Algerians take to streets to reject Bouteflika’s concessions

Thousands demonstrate in Algiers to demand immediate political reforms

People take part in a protest in Algiers on Tuesday demanding immediate political change. Photograph: Zohra Bensemra/Reuters

People take part in a protest in Algiers on Tuesday demanding immediate political change. Photograph: Zohra Bensemra/Reuters

 

President Abdelaziz Bouteflika’s attempt to quell public anger in Algeria has failed as thousands of people took to the streets on Tuesday to declare that his decision to abandon plans for a fifth term did not satisfy them.

After two weeks of massive anti-regime demonstrations, the ailing president said in a letter read on state television late on Monday that he would not seek another term and would postpone presidential elections scheduled for April 18th.

But thousands of students turned out in the capital Algiers on Tuesday morning to denounce the offer, describing it as an attempt by an opaque regime using 82-year-old Mr Bouteflika as a façade to buy time to install a preferred successor.

Protesters demanded immediate change, shouting slogans such as “not an extra minute Bouteflika” and waving signs including one saying: “This is not a football match. No extra time”.

Zakaria, a student in Algiers, said: “This system has to go. There is no longer place for it in Algeria. It has been driving the country towards an abyss.”

Demonstrations were also held in the eastern city of Constantine and in smaller towns such as Bejaia, Guelma, Boumerdes and Azazga. Algerians had condemned the candidacy of the absentee president as an insult to citizens.

Although Mr Bouteflika was incapacitated by a stroke in 2013 and has not been heard speaking for six years, he vowed on Monday to oversee a political transition to new order. His promises included a national conference to debate political and economic reforms; a referendum on a new constitution; and a presidential election. But they did not add up to the clean break protesters have been demanding.

Ali, another student said: “We will keep the pressure on the regime until they give in. Our demands are clear. The system has to go.”

Analysts said the clique of power brokers who control Algeria – including military chiefs and business leaders – had chosen to keep Mr Bouteflika at the helm because they could not agree on a successor. The national conference, they said, would give them the space to find an acceptable figure to replace him.

‘Window dressing’

Dalia Yazbeck, resident scholar at the Carnegie Middle East Center in Beirut, described Mr Bouteflika’s announcement as “a mini victory for the protesters, but they have not won the war”.

To many Algerians the move was “window dressing”, she said. “But I still think it is a first step and it shows that the protesters were right in their tenacity. The regime has extended its margin of manoeuvre a bit, but they had better act quickly, before the demands broaden even more.”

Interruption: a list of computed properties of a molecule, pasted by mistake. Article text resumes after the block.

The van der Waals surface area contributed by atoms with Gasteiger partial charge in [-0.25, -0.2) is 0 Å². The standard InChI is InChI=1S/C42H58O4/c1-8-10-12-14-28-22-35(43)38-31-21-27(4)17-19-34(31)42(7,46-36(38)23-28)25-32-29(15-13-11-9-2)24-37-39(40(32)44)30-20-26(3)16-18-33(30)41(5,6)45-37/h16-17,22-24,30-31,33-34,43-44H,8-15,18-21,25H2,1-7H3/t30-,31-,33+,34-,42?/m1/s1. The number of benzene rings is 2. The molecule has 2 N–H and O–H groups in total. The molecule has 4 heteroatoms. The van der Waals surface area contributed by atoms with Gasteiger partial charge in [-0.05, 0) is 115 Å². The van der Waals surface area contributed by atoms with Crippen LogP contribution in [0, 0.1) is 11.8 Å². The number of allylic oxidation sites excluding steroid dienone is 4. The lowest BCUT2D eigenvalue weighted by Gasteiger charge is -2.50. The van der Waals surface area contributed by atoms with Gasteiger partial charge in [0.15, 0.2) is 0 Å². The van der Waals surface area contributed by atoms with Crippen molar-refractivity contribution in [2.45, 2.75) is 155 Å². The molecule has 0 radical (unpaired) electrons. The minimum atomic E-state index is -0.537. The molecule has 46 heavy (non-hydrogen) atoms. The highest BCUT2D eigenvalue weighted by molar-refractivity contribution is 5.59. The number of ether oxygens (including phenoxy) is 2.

Emmanuel Macron, the president of France, on Tuesday “saluted” Mr Bouteflika’s decision as opening “a new page for the Algerian democracy”. France had until then remained muted, caught between the need to remain neutral as Algeria’s former colonial power and concerns that the protests might result in bloodshed and stir its large Algerian population.

One French diplomat said Paris was worried the Algerian regime might not be ready for a transition and could therefore be tempted to crack down on protesters, a French diplomat said.

On Monday Algerian television broadcast images of Mr Bouteflika receiving Lakhdar Brahimi, a veteran diplomat and former Algerian foreign minister, stoking speculation that he could be appointed to head the national conference. The president was also shown receiving Ahmed Gaid Salah, the military chief of staff, in a sign that the leadership of the armed forces remain united behind the regime.

Momentum

The coming days will show whether the regime has succeeded in reducing the momentum of the protesters, said Nacer Djabi, a sociologist at the University of Algiers.

One weakness in Mr Bouteflika’s plan is that there is no provision in the constitution that would allow him to remain in office beyond the expiry of his mandate on April 28th, Mr Djabi said.

“Citizens want a real rupture with the regime, and not with specific individuals. I think there are youthful forces that will keep protesting,” he added. “But the regime wants to keep Bouteflika in office so they can govern, whether it is through an election or a transition. The main thing is that they don’t want control to escape their hands.” – Copyright The Financial Times Limited 2019